As the former director of education for the Canadian Civil Liberties Association, I have had to stand up for the rights of people I don't like very much, people who say and write things that I had hoped never to hear or read. But I have also taken the opportunity to let them know that, just because I will fight for their right to free expression, I have no intention of respecting what it is they say or represent. I am going to use MY free speech to let the ugly, abusive, and racist people out there know that they are wrong.
The province is in a "hard spot," the CBC commentator says.
Here's the thing: The mistreatment of migrant workers in Qatar that Rex Murphy is seemingly so upset about (at least, according to his recent column on the topic) is very similar to what migrant workers face in Canada. And I can prove it.
“If politics were bingo. This would be hitting the jackpot.”
In management's view, Rex (one and two) is in such complete control of his perceptions and biases that he can switch from one personality to the other while walking from a radio studio on the third floor of the Broadcast Centre in Toronto to a TV studio on the fifth or to his kitchen to write a column for the National Post. That is obviously impossible, although convenient wishful thinking for CBC executives stuck in a pickle of their own making.
I don't care what Rex Murphy talks about. This is about good journalism and the abuse of privilege. So here's the problem to be faced by CBC managers and programmers who seem so committed to keeping Rex Murphy in the CBC public's eye and ear.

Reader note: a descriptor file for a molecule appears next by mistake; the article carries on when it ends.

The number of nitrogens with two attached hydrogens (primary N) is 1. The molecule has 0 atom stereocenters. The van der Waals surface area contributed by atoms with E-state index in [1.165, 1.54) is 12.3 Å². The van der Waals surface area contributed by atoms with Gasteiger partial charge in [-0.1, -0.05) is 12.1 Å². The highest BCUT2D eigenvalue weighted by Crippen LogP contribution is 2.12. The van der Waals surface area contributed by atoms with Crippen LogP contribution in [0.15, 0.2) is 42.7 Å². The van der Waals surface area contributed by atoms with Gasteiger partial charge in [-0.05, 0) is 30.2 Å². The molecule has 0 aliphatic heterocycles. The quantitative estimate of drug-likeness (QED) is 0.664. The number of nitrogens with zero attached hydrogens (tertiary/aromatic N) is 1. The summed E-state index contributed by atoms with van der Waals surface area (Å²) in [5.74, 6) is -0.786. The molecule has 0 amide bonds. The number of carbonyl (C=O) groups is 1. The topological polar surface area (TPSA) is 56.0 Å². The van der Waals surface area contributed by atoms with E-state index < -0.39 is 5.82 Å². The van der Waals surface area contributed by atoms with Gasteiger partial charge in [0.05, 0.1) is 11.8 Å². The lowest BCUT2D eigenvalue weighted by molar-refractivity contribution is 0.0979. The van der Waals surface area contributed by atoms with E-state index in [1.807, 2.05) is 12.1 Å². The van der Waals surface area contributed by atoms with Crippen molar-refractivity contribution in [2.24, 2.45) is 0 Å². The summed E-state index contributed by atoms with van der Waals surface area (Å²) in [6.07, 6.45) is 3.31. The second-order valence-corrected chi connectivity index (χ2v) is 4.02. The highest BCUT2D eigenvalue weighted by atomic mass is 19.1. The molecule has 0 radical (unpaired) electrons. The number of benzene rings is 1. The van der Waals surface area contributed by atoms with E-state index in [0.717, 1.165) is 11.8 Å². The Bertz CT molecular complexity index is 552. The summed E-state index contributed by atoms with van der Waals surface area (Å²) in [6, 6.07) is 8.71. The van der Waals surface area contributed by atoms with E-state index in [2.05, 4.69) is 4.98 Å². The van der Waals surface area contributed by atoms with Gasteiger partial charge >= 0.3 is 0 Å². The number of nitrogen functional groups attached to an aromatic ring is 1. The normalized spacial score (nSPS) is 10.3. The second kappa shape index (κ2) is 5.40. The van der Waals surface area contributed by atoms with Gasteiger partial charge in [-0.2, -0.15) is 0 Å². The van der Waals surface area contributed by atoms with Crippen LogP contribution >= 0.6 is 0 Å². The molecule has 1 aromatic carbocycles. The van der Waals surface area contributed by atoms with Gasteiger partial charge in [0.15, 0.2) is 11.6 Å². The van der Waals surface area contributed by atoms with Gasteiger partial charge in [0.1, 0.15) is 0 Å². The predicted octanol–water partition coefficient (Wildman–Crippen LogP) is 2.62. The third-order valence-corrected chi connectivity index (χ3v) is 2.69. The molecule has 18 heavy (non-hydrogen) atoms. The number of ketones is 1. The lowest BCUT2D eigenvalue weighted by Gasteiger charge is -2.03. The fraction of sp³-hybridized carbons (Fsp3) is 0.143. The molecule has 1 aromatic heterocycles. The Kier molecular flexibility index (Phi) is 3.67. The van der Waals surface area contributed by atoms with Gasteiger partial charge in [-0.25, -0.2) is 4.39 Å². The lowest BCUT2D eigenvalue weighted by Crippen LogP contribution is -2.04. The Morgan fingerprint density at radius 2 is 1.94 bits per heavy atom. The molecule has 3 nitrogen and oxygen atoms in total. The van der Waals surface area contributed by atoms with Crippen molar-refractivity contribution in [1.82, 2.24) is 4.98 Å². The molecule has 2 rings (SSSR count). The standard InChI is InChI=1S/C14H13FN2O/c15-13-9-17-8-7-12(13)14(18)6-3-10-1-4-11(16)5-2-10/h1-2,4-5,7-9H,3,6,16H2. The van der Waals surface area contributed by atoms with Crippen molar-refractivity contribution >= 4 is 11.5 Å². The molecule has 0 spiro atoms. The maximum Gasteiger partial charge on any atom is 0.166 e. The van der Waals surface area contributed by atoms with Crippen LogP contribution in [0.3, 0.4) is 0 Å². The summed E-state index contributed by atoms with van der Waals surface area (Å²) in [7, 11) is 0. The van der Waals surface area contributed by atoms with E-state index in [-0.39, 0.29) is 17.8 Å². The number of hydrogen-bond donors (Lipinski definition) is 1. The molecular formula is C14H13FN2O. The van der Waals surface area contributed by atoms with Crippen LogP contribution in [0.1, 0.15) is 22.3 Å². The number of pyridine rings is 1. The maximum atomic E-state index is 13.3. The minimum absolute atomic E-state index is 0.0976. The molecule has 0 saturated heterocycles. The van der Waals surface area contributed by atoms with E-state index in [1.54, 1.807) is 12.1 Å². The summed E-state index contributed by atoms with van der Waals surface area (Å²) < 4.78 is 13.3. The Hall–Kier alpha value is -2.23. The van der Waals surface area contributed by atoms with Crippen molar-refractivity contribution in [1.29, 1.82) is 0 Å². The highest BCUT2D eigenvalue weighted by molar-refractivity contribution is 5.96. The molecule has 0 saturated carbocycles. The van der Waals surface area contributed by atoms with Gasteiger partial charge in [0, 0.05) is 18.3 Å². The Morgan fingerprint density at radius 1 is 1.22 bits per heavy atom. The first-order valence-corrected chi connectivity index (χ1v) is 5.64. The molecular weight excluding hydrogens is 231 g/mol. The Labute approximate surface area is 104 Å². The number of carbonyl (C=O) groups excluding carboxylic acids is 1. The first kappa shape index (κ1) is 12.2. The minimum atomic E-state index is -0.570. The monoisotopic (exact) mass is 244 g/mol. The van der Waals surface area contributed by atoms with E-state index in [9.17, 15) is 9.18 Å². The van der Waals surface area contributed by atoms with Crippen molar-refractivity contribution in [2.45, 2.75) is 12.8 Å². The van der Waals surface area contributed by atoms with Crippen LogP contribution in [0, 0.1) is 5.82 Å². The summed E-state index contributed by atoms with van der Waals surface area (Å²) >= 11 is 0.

"I decided that you can't cover a controversy by being in one." That's Peter Mansbridge's revelatory explanation as to why his name no longer appears -- after many months -- as an Honourary Patron of the controversial Never Forgotten war memorial proposed for Cape Breton Island. Apart from the fact that this is one of the basic tenets of journalism -- along with get your facts right, and don't misspell someone's name -- it avoids answering the really important question in this whole fiasco.
A major misstep on Bill C-51 is costing the Liberal party its alternative appeal — and at “the worst possible moment,” according to Rex Murphy.
“Anti-vaccination is intensely selfish. Not vaccinating a child amounts to taking a free ride on the good practices of others.”